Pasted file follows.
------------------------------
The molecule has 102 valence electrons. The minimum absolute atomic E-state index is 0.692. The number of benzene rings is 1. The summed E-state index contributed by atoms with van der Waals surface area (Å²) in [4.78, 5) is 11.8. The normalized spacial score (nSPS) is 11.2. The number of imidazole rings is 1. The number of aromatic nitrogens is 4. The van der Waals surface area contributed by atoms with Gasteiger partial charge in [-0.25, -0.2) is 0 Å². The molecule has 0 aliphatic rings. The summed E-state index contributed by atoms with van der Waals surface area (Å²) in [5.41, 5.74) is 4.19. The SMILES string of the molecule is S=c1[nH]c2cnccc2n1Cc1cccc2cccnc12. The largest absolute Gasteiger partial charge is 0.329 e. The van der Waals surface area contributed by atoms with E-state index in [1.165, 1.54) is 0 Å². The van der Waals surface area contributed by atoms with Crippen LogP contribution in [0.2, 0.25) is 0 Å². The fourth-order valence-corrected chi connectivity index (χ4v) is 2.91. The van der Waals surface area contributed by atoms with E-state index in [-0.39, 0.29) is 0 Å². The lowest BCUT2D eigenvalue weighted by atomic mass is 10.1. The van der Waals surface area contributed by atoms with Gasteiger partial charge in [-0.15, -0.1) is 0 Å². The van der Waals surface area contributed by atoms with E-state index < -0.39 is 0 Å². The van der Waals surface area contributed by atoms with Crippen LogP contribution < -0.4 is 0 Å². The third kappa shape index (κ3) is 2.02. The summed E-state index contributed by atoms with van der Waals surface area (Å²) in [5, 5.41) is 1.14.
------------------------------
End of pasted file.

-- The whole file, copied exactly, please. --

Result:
The molecule has 102 valence electrons. The minimum absolute atomic E-state index is 0.692. The number of benzene rings is 1. The summed E-state index contributed by atoms with van der Waals surface area (Å²) in [4.78, 5) is 11.8. The normalized spacial score (nSPS) is 11.2. The number of imidazole rings is 1. The number of aromatic nitrogens is 4. The van der Waals surface area contributed by atoms with Gasteiger partial charge in [-0.25, -0.2) is 0 Å². The molecule has 0 aliphatic rings. The summed E-state index contributed by atoms with van der Waals surface area (Å²) in [5.41, 5.74) is 4.19. The SMILES string of the molecule is S=c1[nH]c2cnccc2n1Cc1cccc2cccnc12. The largest absolute Gasteiger partial charge is 0.329 e. The van der Waals surface area contributed by atoms with E-state index in [1.165, 1.54) is 0 Å². The van der Waals surface area contributed by atoms with Crippen LogP contribution in [0.2, 0.25) is 0 Å². The fourth-order valence-corrected chi connectivity index (χ4v) is 2.91. The van der Waals surface area contributed by atoms with E-state index in [-0.39, 0.29) is 0 Å². The lowest BCUT2D eigenvalue weighted by atomic mass is 10.1. The van der Waals surface area contributed by atoms with Gasteiger partial charge in [-0.15, -0.1) is 0 Å². The van der Waals surface area contributed by atoms with E-state index < -0.39 is 0 Å². The van der Waals surface area contributed by atoms with Crippen LogP contribution < -0.4 is 0 Å². The third kappa shape index (κ3) is 2.02. The summed E-state index contributed by atoms with van der Waals surface area (Å²) in [5, 5.41) is 1.14.